CINCINNATI, OH (FOX19) - If you are choosing to spend your holiday weekend here at home, there is a must-see stop is over in Spring Grove. Check-out the American Veterans Traveling Tribute display.
The flag was lowered for the day late Friday night at sunset by Boy Scouts, while a bugler played taps.
The traveling version of the Vietnam Veterans Wall in Washington, D.C. is here for the weekend. It's nearly the size of the real deal and we met a Marine, with an amazing story of love and friendship.
Here's why he said you will walk away from the wall a changed person.
"I would say that I learned that you didn't have to die to go to hell," said Duke Heller of Cleves, OH. That's how he described his tour in Vietnam.
He is one of only six Marines, out of 80 in a horrific combat operation, that made it out alive.
"I was worried that the Vietnam War was going to be over before I could get over there," he said with a smile. "You wanted to go?," we asked. "yeah," he said. "Did you re-think that once you got there?," we asked. "Well, once I got there I thought, uh oh, what I was thinking you know."
Duke was part of the 9th Marines, known as the walking dead.
"Actually, there are 618 names of 9th Marines on this wall," he said. "The most of any outfit."
And one of those names?
"Right there, Eddie V. Oliver Junior," said Jeffrey Oliver, his younger brother, as he pointed to his brother's name on the wall.
Eddie Oliver was killed in bloody combat, right next to his best friend Duke.
"They had a deep friendship," Oliver said. "A deep friendship."
"Eddie was killed on February the 20th 1969," Heller said. :"We were trying to take a hill."
It poured rain for days, under intense sniper and mortar fire.
"We had to wait for the weather to break to get a chopper in to even find out where we were," Heller said. He and a buddy wrapped Eddie in his rain poncho and kept his body for almost a week.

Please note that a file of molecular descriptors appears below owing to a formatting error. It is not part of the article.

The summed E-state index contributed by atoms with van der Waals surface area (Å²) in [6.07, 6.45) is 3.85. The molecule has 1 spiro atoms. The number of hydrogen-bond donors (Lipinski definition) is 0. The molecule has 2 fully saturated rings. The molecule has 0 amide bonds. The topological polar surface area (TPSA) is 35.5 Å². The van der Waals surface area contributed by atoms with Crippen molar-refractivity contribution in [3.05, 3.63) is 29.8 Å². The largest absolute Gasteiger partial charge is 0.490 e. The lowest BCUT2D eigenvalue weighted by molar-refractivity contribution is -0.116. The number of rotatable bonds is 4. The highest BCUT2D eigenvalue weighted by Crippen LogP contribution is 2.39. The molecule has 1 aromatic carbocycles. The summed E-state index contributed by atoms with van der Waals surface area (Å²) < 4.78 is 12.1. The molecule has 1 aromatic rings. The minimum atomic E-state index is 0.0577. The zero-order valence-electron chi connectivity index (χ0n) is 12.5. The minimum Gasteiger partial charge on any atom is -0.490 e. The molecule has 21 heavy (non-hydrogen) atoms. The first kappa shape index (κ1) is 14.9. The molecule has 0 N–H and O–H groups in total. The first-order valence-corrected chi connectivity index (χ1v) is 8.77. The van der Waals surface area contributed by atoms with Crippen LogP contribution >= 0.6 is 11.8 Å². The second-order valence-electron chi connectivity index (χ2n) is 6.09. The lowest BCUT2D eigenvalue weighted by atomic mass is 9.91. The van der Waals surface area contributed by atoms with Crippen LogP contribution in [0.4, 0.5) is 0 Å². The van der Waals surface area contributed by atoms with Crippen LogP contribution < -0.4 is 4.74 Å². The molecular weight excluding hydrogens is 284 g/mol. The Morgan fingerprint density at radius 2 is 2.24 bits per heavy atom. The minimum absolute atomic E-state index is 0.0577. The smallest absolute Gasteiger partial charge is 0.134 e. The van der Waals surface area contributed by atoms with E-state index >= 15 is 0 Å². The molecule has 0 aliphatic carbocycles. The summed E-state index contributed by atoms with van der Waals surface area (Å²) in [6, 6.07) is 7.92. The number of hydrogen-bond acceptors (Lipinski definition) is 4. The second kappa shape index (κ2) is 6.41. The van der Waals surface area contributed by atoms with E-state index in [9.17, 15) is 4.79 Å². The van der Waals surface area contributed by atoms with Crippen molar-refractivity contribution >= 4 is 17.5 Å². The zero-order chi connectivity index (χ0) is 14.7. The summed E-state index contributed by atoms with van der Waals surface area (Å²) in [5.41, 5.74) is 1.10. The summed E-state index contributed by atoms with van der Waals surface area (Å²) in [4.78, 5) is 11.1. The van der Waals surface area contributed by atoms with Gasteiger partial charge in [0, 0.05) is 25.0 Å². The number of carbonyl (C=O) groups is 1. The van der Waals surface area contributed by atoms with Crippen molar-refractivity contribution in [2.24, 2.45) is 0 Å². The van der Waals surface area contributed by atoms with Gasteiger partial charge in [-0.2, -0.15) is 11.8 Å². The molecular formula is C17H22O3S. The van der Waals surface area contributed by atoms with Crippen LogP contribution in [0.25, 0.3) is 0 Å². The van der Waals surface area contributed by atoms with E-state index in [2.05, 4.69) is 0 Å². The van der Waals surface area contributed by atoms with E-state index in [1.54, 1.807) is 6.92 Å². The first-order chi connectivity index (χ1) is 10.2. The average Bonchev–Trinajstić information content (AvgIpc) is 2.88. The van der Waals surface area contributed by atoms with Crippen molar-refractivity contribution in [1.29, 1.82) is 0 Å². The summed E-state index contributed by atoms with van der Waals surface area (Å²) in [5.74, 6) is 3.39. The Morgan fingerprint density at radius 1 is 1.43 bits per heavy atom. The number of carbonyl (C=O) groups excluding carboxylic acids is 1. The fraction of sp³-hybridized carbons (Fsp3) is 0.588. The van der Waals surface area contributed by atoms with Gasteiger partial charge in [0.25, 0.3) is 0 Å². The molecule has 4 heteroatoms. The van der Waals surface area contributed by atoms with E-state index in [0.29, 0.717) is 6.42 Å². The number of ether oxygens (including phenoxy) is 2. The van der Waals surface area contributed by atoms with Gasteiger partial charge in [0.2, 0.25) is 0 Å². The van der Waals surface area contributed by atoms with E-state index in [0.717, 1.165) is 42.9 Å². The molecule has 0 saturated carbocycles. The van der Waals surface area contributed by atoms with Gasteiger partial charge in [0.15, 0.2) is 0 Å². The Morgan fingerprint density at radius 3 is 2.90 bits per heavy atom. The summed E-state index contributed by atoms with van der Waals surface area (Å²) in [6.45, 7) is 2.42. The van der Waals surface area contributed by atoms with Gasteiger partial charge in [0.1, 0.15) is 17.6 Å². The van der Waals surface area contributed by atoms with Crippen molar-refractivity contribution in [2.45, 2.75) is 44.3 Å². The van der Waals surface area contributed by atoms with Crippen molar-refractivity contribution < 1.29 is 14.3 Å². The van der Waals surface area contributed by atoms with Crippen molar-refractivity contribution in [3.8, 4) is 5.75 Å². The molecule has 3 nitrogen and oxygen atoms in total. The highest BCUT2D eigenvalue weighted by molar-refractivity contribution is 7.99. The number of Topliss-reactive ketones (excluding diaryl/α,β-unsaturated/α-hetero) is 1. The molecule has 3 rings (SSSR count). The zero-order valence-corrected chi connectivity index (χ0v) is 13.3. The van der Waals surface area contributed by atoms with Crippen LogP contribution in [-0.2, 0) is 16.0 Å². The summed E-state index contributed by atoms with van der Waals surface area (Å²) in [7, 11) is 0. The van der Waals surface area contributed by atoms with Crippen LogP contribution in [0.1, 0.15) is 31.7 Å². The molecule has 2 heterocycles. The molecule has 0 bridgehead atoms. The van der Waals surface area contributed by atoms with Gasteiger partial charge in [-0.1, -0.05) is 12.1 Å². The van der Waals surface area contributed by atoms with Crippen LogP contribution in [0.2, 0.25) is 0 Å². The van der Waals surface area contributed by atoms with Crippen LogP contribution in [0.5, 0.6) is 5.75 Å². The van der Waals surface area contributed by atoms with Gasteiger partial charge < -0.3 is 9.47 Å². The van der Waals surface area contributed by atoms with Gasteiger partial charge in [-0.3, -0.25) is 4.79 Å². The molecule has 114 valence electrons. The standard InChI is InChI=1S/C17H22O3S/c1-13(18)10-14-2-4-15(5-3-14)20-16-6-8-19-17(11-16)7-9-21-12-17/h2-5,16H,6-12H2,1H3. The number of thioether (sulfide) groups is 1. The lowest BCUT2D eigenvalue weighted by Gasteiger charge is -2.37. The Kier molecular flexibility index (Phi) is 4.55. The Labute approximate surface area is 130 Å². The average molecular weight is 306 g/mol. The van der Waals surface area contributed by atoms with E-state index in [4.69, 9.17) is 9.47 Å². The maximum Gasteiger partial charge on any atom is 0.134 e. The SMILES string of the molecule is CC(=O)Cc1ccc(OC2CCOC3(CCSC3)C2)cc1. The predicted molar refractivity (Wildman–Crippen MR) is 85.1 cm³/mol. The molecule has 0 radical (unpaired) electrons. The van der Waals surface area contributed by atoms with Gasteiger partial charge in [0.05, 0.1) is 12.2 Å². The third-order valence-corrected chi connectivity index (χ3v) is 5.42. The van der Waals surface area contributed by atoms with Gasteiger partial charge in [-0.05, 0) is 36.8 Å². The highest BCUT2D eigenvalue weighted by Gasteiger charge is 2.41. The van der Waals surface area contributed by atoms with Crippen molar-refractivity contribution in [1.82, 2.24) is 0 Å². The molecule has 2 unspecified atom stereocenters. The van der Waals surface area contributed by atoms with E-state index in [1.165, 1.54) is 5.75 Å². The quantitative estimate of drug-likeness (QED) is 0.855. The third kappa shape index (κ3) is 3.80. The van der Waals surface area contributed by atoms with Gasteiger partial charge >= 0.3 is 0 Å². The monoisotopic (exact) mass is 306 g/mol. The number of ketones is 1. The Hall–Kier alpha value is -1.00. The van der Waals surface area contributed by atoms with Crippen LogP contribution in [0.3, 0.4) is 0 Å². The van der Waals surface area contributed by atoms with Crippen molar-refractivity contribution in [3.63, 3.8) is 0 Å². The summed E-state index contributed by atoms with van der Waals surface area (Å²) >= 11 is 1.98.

"We kept Eddie until we got a chopper in to get him out," he said and that's how his body, eventually ended-up in the Spring Grove Cemetery, thanks to Heller's efforts.
"I was probably 7 or 8," said Jeffrey Oliver. Eddie was Jeffrey's older brother. He remembers the day his brother died.
"I was out playing and I saw two military gentleman walking and I was hoping they wouldn't go to my house," Oliver said. "I didn't know how knew, but somehow knew."
"For the first time I saw my dad cry," Oliver said. "Mom was crying and everyone was sad, I asked what was going on, they said your brother just died."
The traveling memorial wall is amazing. It is an 80-percent replica of the actual memorial we saw in D.C. on the Honor Flight we took two weeks ago.
It is more than 380-feet long and stunning to see.
"There's no charge to come," said Brad Palmer, who is Director of Events at the historic cemetery. "Of course, we have ample parking, and we'd just like the people of Cincinnati to come out and pay their respects to those that lost their lives in Vietnam and the other wars, and again, it's just a time of celebration, a time to come out and show your appreciation for the lives that were sacrificed for our freedom."
"Hopefully, there'll be a lot more guys, coming-along like Eddie and me," said Heller fondly of his time in the service.
Jeffrey Oliver said he is proud of his brother and all of the names on the wall.
"I can do what I do because they did what they did," Oliver said gratefully.
Gwen Mooney, who is President at Spring Grove, said it took Duke Heller 39 years of tireless work, to get a military marker placed on Oliver's grave at Spring Grove. That is what you'd call, a truly devoted friend.
There is a "Salute to Veterans" this Sunday at 2pm. The wall is open to the public starting Saturday morning, so get down there and check it out. You will be glad you did. They're expecting up to 20-thousand people over the course of the holiday weekend.